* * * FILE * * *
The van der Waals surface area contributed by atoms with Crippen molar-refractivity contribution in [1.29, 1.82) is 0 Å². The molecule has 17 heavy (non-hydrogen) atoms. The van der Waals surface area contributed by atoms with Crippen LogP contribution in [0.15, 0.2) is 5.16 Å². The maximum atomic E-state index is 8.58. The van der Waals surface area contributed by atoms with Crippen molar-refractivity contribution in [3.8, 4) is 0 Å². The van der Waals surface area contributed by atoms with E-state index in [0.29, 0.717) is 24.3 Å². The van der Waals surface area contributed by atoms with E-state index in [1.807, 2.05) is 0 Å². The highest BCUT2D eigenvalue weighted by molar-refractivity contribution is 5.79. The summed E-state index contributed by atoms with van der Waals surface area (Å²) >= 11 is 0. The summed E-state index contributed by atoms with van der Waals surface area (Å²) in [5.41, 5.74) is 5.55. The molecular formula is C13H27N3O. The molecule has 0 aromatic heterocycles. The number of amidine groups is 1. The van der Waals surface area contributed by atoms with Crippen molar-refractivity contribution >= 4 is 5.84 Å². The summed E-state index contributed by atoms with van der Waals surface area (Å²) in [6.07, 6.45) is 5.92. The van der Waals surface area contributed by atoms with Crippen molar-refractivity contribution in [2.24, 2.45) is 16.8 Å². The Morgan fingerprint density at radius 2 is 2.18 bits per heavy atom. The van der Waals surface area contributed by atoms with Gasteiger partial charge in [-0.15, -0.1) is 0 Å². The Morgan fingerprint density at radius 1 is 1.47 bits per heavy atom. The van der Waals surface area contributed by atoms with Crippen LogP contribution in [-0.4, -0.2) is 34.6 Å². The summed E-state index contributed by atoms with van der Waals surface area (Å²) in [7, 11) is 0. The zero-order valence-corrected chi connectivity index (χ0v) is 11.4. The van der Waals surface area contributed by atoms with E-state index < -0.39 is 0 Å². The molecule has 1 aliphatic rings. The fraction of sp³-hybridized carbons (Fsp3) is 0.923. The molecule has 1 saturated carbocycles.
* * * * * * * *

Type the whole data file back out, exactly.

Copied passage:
The van der Waals surface area contributed by atoms with Crippen molar-refractivity contribution in [1.29, 1.82) is 0 Å². The molecule has 17 heavy (non-hydrogen) atoms. The van der Waals surface area contributed by atoms with Crippen LogP contribution in [0.15, 0.2) is 5.16 Å². The maximum atomic E-state index is 8.58. The van der Waals surface area contributed by atoms with Crippen molar-refractivity contribution in [3.8, 4) is 0 Å². The van der Waals surface area contributed by atoms with E-state index in [0.29, 0.717) is 24.3 Å². The van der Waals surface area contributed by atoms with E-state index in [1.807, 2.05) is 0 Å². The highest BCUT2D eigenvalue weighted by molar-refractivity contribution is 5.79. The summed E-state index contributed by atoms with van der Waals surface area (Å²) >= 11 is 0. The summed E-state index contributed by atoms with van der Waals surface area (Å²) in [5.41, 5.74) is 5.55. The molecular formula is C13H27N3O. The molecule has 0 aromatic heterocycles. The number of amidine groups is 1. The van der Waals surface area contributed by atoms with Crippen molar-refractivity contribution >= 4 is 5.84 Å². The summed E-state index contributed by atoms with van der Waals surface area (Å²) in [6.07, 6.45) is 5.92. The van der Waals surface area contributed by atoms with Crippen molar-refractivity contribution in [2.24, 2.45) is 16.8 Å². The Morgan fingerprint density at radius 2 is 2.18 bits per heavy atom. The van der Waals surface area contributed by atoms with Gasteiger partial charge in [-0.15, -0.1) is 0 Å². The Morgan fingerprint density at radius 1 is 1.47 bits per heavy atom. The van der Waals surface area contributed by atoms with Crippen LogP contribution in [-0.4, -0.2) is 34.6 Å². The summed E-state index contributed by atoms with van der Waals surface area (Å²) in [7, 11) is 0. The zero-order valence-corrected chi connectivity index (χ0v) is 11.4. The van der Waals surface area contributed by atoms with E-state index < -0.39 is 0 Å². The molecule has 1 aliphatic rings. The fraction of sp³-hybridized carbons (Fsp3) is 0.923. The molecule has 1 saturated carbocycles.